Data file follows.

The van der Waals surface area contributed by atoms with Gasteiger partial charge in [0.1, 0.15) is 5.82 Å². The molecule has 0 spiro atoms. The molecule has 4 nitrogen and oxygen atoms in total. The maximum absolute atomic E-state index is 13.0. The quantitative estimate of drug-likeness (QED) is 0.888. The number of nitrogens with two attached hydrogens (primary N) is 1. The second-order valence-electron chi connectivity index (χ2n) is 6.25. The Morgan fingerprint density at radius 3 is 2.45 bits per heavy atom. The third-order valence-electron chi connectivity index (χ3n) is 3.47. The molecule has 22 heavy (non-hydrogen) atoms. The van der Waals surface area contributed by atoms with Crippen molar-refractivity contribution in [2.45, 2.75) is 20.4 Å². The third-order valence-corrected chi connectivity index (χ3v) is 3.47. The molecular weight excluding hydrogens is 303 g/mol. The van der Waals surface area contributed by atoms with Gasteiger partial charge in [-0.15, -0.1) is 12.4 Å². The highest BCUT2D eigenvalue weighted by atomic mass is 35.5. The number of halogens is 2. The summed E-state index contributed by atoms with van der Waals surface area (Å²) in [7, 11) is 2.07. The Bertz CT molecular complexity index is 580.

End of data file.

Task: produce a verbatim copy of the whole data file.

The van der Waals surface area contributed by atoms with Gasteiger partial charge in [0.1, 0.15) is 5.82 Å². The molecule has 0 spiro atoms. The molecule has 4 nitrogen and oxygen atoms in total. The maximum absolute atomic E-state index is 13.0. The quantitative estimate of drug-likeness (QED) is 0.888. The number of nitrogens with two attached hydrogens (primary N) is 1. The second-order valence-electron chi connectivity index (χ2n) is 6.25. The Morgan fingerprint density at radius 3 is 2.45 bits per heavy atom. The third-order valence-electron chi connectivity index (χ3n) is 3.47. The molecule has 22 heavy (non-hydrogen) atoms. The van der Waals surface area contributed by atoms with Crippen molar-refractivity contribution in [2.45, 2.75) is 20.4 Å². The third-order valence-corrected chi connectivity index (χ3v) is 3.47. The molecular weight excluding hydrogens is 303 g/mol. The van der Waals surface area contributed by atoms with Gasteiger partial charge in [-0.15, -0.1) is 12.4 Å². The highest BCUT2D eigenvalue weighted by atomic mass is 35.5. The number of halogens is 2. The summed E-state index contributed by atoms with van der Waals surface area (Å²) in [7, 11) is 2.07. The Bertz CT molecular complexity index is 580.